Some afterthoughts on my previous remarks about “ontological pluralism.” I said there that
A “string of symbols” cannot “come out true in some languages but false in others, while meaning what it actually means,” because “what it actually means” is not specifiable language-independently. To suppose that a string of symbols “actually” means something independently of the language it is expressed in is just to take an external statement literally, at face value.
Of course there may be multiple explicata for a single explicandum, but this is not a case of a string of symbols coming out true in some languages but false in others; the different explications are not prima facie comparable; they mean different things as they are framed in different languages, just as positive-integer-valued real numbers are not (without further ado) to be identified with the natural numbers resulting from the Dedekind axioms. Nor are the Dedekind natural numbers to be identified, initially, with the Frege-Russell natural numbers. Of course we can seek to conjoin the two languages, or locate both within a single larger language, such as ZFC, but even then “number” means something different under the two proposed explications, even though they are within the same linguistic framework.
Something Howard Stein pointed out over two decades ago, but is almost invariably missed in discussions of Carnapian explication — not only among would-be Carnapian metaphysicians — is the fact that, since explicandum and explicatum are generally embedded in different languages, the relation between them is not internal but external, in the sense that the question whether a given explication is a good one, or whether its uses “sufficiently resemble” those of its explicandum (for given purposes), or whether one explication is preferable to another, are external questions, framed in a third language that (in that case) includes pragmatic or normative components (see Stein’s 1992 paper, linked to above, p. 280).
Carnap’s pluralism was consistently linguistic. He did not regard ontological assertions as having cognitive significance, though he thought some of them could, at a stretch, be given practical (normative) significance — but only with respect to choices among languages or explications (i.e. to choices among “worlds” only insofar as these are linguistic proposals).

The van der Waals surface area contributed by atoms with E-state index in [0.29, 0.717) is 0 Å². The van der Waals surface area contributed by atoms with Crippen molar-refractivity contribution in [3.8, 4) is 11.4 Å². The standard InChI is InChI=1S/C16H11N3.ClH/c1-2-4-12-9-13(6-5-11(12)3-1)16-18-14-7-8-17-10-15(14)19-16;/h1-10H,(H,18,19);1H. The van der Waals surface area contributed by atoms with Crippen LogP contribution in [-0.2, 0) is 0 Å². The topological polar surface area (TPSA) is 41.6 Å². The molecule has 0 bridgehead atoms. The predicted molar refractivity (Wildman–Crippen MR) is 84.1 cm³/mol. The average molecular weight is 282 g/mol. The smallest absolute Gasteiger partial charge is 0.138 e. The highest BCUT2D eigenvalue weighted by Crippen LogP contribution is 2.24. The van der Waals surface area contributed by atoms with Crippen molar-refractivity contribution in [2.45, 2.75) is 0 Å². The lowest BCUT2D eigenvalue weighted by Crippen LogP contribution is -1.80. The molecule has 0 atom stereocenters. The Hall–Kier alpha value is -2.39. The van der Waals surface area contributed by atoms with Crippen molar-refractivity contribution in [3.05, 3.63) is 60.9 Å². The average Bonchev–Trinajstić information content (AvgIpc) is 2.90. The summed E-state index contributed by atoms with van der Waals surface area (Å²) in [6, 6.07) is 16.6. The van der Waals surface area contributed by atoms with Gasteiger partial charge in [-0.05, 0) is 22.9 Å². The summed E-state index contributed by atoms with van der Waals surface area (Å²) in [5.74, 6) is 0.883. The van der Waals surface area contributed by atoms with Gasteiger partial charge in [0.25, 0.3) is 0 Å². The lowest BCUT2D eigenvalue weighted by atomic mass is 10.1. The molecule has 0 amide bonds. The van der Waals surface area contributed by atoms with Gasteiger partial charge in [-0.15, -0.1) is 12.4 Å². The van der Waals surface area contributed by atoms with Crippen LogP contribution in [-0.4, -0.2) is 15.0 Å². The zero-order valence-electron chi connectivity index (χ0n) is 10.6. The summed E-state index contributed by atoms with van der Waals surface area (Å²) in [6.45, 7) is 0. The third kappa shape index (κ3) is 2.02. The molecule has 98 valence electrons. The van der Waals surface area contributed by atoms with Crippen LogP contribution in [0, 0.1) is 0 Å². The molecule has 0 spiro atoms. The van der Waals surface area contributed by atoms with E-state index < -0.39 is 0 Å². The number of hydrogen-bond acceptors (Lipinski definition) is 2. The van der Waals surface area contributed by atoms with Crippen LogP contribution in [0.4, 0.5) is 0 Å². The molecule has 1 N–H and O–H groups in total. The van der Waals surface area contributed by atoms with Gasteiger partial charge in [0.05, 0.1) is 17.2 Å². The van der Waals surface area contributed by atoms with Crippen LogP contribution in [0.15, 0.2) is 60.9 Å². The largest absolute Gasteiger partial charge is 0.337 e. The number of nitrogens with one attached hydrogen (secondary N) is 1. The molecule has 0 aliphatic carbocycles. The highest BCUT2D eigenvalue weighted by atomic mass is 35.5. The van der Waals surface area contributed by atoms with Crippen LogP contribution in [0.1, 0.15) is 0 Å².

2 thoughts on “More on “ontological pluralism””
“Carnap’s pluralism was consistently linguistic”. That’s perfect.
I have problems with Eklund (2007, 12) when he says that ”We can either conclude that we should think of Carnap as an ontological pluralist guilty of a blunder, or that Carnap probably was not an ontological pluralist after all. I am inclined to embrace the former alternative.”
I would say that Carnap is a linguistic pluralist and a ontological deflationist, because he considers ontological questions (as in ESO, external questions of existence) as pseudo-questions. I know that Eklund uses the notion of ‘semanticist’ (more precisely strong semanticist) in a very similar way to my notion of linguistic pluralist, but he rejects that Carnap is one. I also don’t think that’s the case, because Carnap doesn’t think like Hirsch (who is a semanticist), i.e., that external questions are just verbal disputes.
Another issue that I have with Eklund’s reading of Carnap (2007, 10) is regarding his notion of “equally good languages”. He says that an ontological pluralist should accept that we can have those “equally good languages”, but I don’t know what he’s talking about. How do we measure this? Languages (or even frameworks) can only be compared on a practical basis.
For example, a mathematician accepts some framework of natural numbers because he/she uses in his/her science. Another person who doesn’t need this kind of framework, because it’s not relevant in a practical respect, doesn’t need to add this framework to his/her language. Should we presume that the language of the mathematician is better because it’s richer than the the second one? I would say that if languages can be compared only from a practical aspect, I don’t see why the first is better than the second. Of course in the first case, we have a larger domain of quantification and more concepts, the mathematician’s language is indeed richer. But why should we add more and more explicit definitions, styles of variables, domains of quantification and so on if we won’t use them? That would just make more work for no practical gain (maybe we can even generate more confusions along the way).
I agree that questions of language choice are interesting, but not even touched on by the meta-ontology literature, and raise issues that Carnap doesn’t address directly in the many contexts where he invokes “convenience” as the only ultimate choice criterion. This is why Florian Steinberger and Alexander George, among others, raise issues about the coherence of this view and diagnose something like an infinite regress in it. I actually think Carnap does, in the end, have a coherent overall view that I’ve made a beginning in trying to spell out.
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